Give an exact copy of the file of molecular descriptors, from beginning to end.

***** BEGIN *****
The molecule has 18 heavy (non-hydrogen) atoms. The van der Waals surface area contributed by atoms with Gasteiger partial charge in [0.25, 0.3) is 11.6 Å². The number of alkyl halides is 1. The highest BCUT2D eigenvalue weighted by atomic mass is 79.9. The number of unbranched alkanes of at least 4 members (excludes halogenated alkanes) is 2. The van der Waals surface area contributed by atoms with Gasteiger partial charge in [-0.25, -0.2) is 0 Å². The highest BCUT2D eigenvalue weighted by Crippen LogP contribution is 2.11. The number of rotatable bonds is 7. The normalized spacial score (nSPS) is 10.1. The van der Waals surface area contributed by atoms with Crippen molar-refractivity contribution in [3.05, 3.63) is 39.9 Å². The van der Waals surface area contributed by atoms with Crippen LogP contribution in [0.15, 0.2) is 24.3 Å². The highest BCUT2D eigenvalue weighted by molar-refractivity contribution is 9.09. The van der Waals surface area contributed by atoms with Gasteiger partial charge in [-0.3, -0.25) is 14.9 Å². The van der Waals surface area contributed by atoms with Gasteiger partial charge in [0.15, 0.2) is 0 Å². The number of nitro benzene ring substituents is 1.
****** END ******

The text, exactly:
The molecule has 18 heavy (non-hydrogen) atoms. The van der Waals surface area contributed by atoms with Gasteiger partial charge in [0.25, 0.3) is 11.6 Å². The number of alkyl halides is 1. The highest BCUT2D eigenvalue weighted by atomic mass is 79.9. The number of unbranched alkanes of at least 4 members (excludes halogenated alkanes) is 2. The van der Waals surface area contributed by atoms with Gasteiger partial charge in [-0.25, -0.2) is 0 Å². The highest BCUT2D eigenvalue weighted by Crippen LogP contribution is 2.11. The number of rotatable bonds is 7. The normalized spacial score (nSPS) is 10.1. The van der Waals surface area contributed by atoms with Crippen molar-refractivity contribution in [3.05, 3.63) is 39.9 Å². The van der Waals surface area contributed by atoms with Crippen LogP contribution in [0.15, 0.2) is 24.3 Å². The highest BCUT2D eigenvalue weighted by molar-refractivity contribution is 9.09. The van der Waals surface area contributed by atoms with Gasteiger partial charge in [-0.3, -0.25) is 14.9 Å². The van der Waals surface area contributed by atoms with Gasteiger partial charge in [0.15, 0.2) is 0 Å². The number of nitro benzene ring substituents is 1.